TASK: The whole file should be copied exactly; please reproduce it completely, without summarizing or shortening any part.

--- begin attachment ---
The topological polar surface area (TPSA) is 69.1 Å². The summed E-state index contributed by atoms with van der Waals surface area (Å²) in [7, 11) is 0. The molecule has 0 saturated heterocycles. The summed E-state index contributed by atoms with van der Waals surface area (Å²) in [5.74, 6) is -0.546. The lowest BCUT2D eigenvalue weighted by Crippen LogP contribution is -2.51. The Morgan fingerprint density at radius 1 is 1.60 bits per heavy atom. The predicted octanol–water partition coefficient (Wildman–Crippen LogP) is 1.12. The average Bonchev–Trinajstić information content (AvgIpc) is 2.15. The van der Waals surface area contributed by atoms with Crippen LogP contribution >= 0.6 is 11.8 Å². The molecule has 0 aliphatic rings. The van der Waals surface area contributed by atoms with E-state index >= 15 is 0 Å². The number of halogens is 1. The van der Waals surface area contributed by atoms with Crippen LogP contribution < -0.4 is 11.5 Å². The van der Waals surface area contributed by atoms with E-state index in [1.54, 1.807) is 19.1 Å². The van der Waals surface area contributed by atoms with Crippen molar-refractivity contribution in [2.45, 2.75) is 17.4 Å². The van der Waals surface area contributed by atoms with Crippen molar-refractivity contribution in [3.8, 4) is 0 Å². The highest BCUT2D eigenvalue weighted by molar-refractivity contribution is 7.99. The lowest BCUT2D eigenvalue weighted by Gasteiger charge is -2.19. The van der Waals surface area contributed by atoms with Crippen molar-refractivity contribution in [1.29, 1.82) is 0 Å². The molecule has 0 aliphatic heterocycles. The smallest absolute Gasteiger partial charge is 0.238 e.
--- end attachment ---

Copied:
The topological polar surface area (TPSA) is 69.1 Å². The summed E-state index contributed by atoms with van der Waals surface area (Å²) in [7, 11) is 0. The molecule has 0 saturated heterocycles. The summed E-state index contributed by atoms with van der Waals surface area (Å²) in [5.74, 6) is -0.546. The lowest BCUT2D eigenvalue weighted by Crippen LogP contribution is -2.51. The Morgan fingerprint density at radius 1 is 1.60 bits per heavy atom. The predicted octanol–water partition coefficient (Wildman–Crippen LogP) is 1.12. The average Bonchev–Trinajstić information content (AvgIpc) is 2.15. The van der Waals surface area contributed by atoms with Crippen LogP contribution >= 0.6 is 11.8 Å². The molecule has 0 aliphatic rings. The van der Waals surface area contributed by atoms with E-state index >= 15 is 0 Å². The number of halogens is 1. The van der Waals surface area contributed by atoms with Crippen LogP contribution < -0.4 is 11.5 Å². The van der Waals surface area contributed by atoms with E-state index in [1.54, 1.807) is 19.1 Å². The van der Waals surface area contributed by atoms with Crippen molar-refractivity contribution in [2.45, 2.75) is 17.4 Å². The van der Waals surface area contributed by atoms with Crippen molar-refractivity contribution in [3.8, 4) is 0 Å². The highest BCUT2D eigenvalue weighted by molar-refractivity contribution is 7.99. The lowest BCUT2D eigenvalue weighted by Gasteiger charge is -2.19. The van der Waals surface area contributed by atoms with Crippen molar-refractivity contribution in [1.29, 1.82) is 0 Å². The molecule has 0 aliphatic heterocycles. The smallest absolute Gasteiger partial charge is 0.238 e.